Recommendation: To better ensure that DHS complies with TVPRA requirements for training, screening, and transferring UAC to HHS, the Secretary of Homeland Security should direct the Commissioner of U.S. Customs and Border Protection to revise the Form 93 to include indicators or questions that agents and officers should ask UAC to better assess (1) a child's ability to make an independent decision to withdraw his or her application for admission to the United States and (2) credible evidence of the child's risk of being trafficked if returned to his or her country of nationality or last habitual residence.

    Agency: Department of Homeland Security
    Status: Open

    Comments: In September 2015, CBP officials stated that CBP formed a working group in headquarters with representatives from the department's Office of Policy and Office for Civil Rights and Civil Liberties to examine the screening process for UAC. In addition, CBP officials noted that CBP is in the process of convening a similar group in the field. According to CBP officials, the working group meets weekly and is coordinating with nongovernmental organizations and the United Nations High Commissioner for Refugees, among others. As of June 30, 2016, CBP reported that CBP's Office of Field Operations (OFO) and U.S. Border Patrol (BP) have finalized and routed the Form CBP-93 to the OFO Executive Assistant Commissioner and United States Border Patrol Chief for final approval. As of June 2017, the revised CBP Form 93 is still under review and CBP officials estimate that the review process will be completed by December 31, 2017. To fully address this recommendation, CBP should revise the Form 93 to include indicators or questions that CBP officers and Border Patrol agents should ask UAC relative to their ability to make an independent decision and regarding the potential risk of the UAC being trafficked if returned to their country of nationality or last habitual residence.
    Recommendation: To better ensure that DHS complies with TVPRA requirements for training, screening, and transferring UAC to HHS, the Secretary of Homeland Security should direct the Commissioner of U.S. Customs and Border Protection to provide guidance to Border Patrol agents and OFO officers that clarifies how they are to implement the TVPRA requirement to transfer to HHS all Mexican UAC who have fear of returning to Mexico owing to a credible fear of persecution.

    Agency: Department of Homeland Security
    Status: Open

    Comments: In commenting on a draft of our report, DHS indicated that CBP's U.S. Border Patrol (USBP) and Office of Field Operations (OFO) would issue further guidance to agents and officers emphasizing TVPRA transfer procedures for UAC who are nationals or habitual residents of Canada or Mexico and who are victims of a severe form of trafficking in persons. In September 2015, CBP reported that USBP and OFO estimated implementing this additional guidance by the end of calendar year 2015. In January 2016, CBP reported to GAO that, since June 2015, a headquarters level working group had been reviewing CBP's screening process for UAC. According to CBP officials, the activities of this working group will influence the guidance that will be deployed to Border Patrol agents and OFO officers and that USBP and OFO will be working together to develop additional guidance to the field by September 2016. In December 2016, CBP notified GAO that Border Patrol and OFO have partnered with CBP's Office of Training and Development, as well as the Office of Chief Counsel, to develop a distance learning course, tentatively entitled "Processing, Holding, and Transfer of Unaccompanied Alien Children by CBP." According to CBP, this course will be an annual requirement for all CBP agents and officers. As of September 2017, CBP estimates that they will finalize the training module by June 2018. To fully address this recommendation, CBP should ensure that this distance learning training module on how to implement the Trafficking Victims Protection Reauthorization Act of 2008 (TVPRA) criteria is developed and implemented, as required by CBP policy, to all Border Patrol agents and OFO officers.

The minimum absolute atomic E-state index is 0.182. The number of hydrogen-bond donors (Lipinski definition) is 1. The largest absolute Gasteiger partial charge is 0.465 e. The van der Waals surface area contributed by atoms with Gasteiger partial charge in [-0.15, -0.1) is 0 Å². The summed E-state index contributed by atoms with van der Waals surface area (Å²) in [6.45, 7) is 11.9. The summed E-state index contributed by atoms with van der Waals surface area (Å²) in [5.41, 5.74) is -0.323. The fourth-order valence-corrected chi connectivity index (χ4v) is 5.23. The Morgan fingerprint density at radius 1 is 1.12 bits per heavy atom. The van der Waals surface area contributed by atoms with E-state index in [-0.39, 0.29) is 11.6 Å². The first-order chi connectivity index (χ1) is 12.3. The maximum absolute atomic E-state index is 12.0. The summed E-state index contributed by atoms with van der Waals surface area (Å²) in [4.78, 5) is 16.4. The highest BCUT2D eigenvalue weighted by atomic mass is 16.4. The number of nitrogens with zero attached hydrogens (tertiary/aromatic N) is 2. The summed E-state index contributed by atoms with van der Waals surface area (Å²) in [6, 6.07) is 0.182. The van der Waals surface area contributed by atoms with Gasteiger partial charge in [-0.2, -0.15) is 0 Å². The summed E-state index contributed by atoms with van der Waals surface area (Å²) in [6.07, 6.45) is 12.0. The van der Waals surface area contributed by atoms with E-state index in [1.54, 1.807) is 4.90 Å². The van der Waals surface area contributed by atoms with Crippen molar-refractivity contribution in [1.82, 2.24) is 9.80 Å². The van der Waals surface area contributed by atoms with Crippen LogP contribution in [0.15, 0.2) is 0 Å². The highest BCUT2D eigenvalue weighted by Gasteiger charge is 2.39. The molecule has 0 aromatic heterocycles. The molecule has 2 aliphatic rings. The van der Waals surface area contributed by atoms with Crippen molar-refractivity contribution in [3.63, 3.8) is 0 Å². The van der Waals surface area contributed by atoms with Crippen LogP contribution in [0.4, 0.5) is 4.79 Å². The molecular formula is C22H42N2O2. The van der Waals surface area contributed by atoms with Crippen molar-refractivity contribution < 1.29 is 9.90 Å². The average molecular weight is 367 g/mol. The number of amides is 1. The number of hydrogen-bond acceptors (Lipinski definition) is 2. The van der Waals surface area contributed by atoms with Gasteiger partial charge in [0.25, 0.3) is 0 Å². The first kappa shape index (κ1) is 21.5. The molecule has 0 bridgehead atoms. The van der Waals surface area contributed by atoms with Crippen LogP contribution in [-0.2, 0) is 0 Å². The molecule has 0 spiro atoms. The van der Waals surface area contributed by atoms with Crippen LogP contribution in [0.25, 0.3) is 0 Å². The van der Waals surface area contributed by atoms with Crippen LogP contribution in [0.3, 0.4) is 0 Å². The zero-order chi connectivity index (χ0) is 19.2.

Recommendation: To better ensure that DHS complies with TVPRA requirements for training, screening, and transferring UAC to HHS, the Secretary of Homeland Security should direct the Commissioner of U.S. Customs and Border Protection to develop and implement guidance on how Border Patrol agents and OFO officers are to implement the TVPRA requirement to transfer to HHS all Canadian and Mexican UAC who are victims of a severe form of trafficking in persons.